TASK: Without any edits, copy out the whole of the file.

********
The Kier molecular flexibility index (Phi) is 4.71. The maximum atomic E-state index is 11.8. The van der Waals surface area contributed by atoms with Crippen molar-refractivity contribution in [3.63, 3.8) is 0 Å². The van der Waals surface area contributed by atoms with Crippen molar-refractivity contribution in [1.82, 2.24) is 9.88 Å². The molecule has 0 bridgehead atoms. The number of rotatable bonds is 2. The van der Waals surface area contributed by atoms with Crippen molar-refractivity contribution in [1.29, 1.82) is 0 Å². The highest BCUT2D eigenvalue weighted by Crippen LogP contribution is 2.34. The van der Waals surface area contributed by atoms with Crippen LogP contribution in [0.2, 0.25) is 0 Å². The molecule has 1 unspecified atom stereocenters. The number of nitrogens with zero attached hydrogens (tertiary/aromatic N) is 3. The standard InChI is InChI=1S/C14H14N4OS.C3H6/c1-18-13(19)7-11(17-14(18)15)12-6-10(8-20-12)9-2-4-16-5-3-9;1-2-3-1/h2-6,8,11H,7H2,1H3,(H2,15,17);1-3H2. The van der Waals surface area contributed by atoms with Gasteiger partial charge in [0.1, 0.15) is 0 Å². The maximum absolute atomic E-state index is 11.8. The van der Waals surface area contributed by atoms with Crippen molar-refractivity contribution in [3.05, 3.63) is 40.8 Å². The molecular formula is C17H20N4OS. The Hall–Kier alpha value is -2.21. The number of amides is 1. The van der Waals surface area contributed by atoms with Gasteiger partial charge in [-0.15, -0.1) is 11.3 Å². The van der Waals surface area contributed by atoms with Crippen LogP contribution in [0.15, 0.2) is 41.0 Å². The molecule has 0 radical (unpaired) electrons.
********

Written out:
The Kier molecular flexibility index (Phi) is 4.71. The maximum atomic E-state index is 11.8. The van der Waals surface area contributed by atoms with Crippen molar-refractivity contribution in [3.63, 3.8) is 0 Å². The van der Waals surface area contributed by atoms with Crippen molar-refractivity contribution in [1.82, 2.24) is 9.88 Å². The molecule has 0 bridgehead atoms. The number of rotatable bonds is 2. The van der Waals surface area contributed by atoms with Crippen molar-refractivity contribution in [1.29, 1.82) is 0 Å². The highest BCUT2D eigenvalue weighted by Crippen LogP contribution is 2.34. The van der Waals surface area contributed by atoms with Crippen LogP contribution in [0.2, 0.25) is 0 Å². The molecule has 1 unspecified atom stereocenters. The number of nitrogens with zero attached hydrogens (tertiary/aromatic N) is 3. The standard InChI is InChI=1S/C14H14N4OS.C3H6/c1-18-13(19)7-11(17-14(18)15)12-6-10(8-20-12)9-2-4-16-5-3-9;1-2-3-1/h2-6,8,11H,7H2,1H3,(H2,15,17);1-3H2. The van der Waals surface area contributed by atoms with Gasteiger partial charge in [0.1, 0.15) is 0 Å². The maximum absolute atomic E-state index is 11.8. The van der Waals surface area contributed by atoms with Crippen molar-refractivity contribution in [3.05, 3.63) is 40.8 Å². The molecular formula is C17H20N4OS. The Hall–Kier alpha value is -2.21. The number of amides is 1. The van der Waals surface area contributed by atoms with Gasteiger partial charge in [-0.15, -0.1) is 11.3 Å². The van der Waals surface area contributed by atoms with Crippen LogP contribution in [0.15, 0.2) is 41.0 Å². The molecule has 0 radical (unpaired) electrons.